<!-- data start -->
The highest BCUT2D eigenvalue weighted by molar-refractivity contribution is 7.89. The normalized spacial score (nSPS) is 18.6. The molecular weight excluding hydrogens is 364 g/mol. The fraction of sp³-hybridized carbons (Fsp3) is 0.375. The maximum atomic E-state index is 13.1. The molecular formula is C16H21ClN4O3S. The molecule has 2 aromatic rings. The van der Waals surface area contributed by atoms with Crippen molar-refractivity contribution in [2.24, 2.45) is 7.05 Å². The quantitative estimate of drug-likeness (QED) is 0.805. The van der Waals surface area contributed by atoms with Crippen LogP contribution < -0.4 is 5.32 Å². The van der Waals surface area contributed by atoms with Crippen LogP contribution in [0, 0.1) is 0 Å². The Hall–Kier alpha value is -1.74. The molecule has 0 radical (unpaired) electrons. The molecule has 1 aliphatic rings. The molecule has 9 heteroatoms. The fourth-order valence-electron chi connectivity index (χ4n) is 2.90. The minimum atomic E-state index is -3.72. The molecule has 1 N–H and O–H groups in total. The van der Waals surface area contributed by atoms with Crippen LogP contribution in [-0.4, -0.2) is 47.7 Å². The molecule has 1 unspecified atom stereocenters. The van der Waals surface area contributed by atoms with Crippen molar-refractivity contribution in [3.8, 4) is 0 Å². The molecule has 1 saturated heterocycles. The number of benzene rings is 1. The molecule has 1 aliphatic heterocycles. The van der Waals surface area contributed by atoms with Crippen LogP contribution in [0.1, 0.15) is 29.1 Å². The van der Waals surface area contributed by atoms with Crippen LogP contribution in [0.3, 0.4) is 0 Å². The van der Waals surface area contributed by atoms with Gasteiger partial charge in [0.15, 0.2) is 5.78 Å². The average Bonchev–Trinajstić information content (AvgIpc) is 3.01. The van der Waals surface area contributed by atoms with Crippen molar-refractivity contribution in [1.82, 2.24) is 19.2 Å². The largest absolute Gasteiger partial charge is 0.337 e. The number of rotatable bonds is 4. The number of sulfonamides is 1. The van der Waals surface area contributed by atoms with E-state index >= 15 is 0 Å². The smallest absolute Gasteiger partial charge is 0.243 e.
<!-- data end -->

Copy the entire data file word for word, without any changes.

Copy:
The highest BCUT2D eigenvalue weighted by molar-refractivity contribution is 7.89. The normalized spacial score (nSPS) is 18.6. The molecular weight excluding hydrogens is 364 g/mol. The fraction of sp³-hybridized carbons (Fsp3) is 0.375. The maximum atomic E-state index is 13.1. The molecular formula is C16H21ClN4O3S. The molecule has 2 aromatic rings. The van der Waals surface area contributed by atoms with Crippen molar-refractivity contribution in [2.24, 2.45) is 7.05 Å². The quantitative estimate of drug-likeness (QED) is 0.805. The van der Waals surface area contributed by atoms with Crippen LogP contribution < -0.4 is 5.32 Å². The van der Waals surface area contributed by atoms with Crippen LogP contribution in [0, 0.1) is 0 Å². The Hall–Kier alpha value is -1.74. The molecule has 0 radical (unpaired) electrons. The molecule has 1 aliphatic rings. The molecule has 9 heteroatoms. The fourth-order valence-electron chi connectivity index (χ4n) is 2.90. The minimum atomic E-state index is -3.72. The molecule has 1 N–H and O–H groups in total. The van der Waals surface area contributed by atoms with Crippen LogP contribution in [-0.4, -0.2) is 47.7 Å². The molecule has 1 unspecified atom stereocenters. The van der Waals surface area contributed by atoms with Crippen molar-refractivity contribution in [3.8, 4) is 0 Å². The molecule has 1 saturated heterocycles. The number of benzene rings is 1. The molecule has 1 aliphatic heterocycles. The van der Waals surface area contributed by atoms with Crippen LogP contribution in [0.1, 0.15) is 29.1 Å². The van der Waals surface area contributed by atoms with Crippen LogP contribution in [0.3, 0.4) is 0 Å². The van der Waals surface area contributed by atoms with Gasteiger partial charge in [0.15, 0.2) is 5.78 Å². The average Bonchev–Trinajstić information content (AvgIpc) is 3.01. The van der Waals surface area contributed by atoms with Crippen molar-refractivity contribution in [1.82, 2.24) is 19.2 Å². The largest absolute Gasteiger partial charge is 0.337 e. The number of rotatable bonds is 4. The number of sulfonamides is 1. The van der Waals surface area contributed by atoms with E-state index >= 15 is 0 Å². The smallest absolute Gasteiger partial charge is 0.243 e.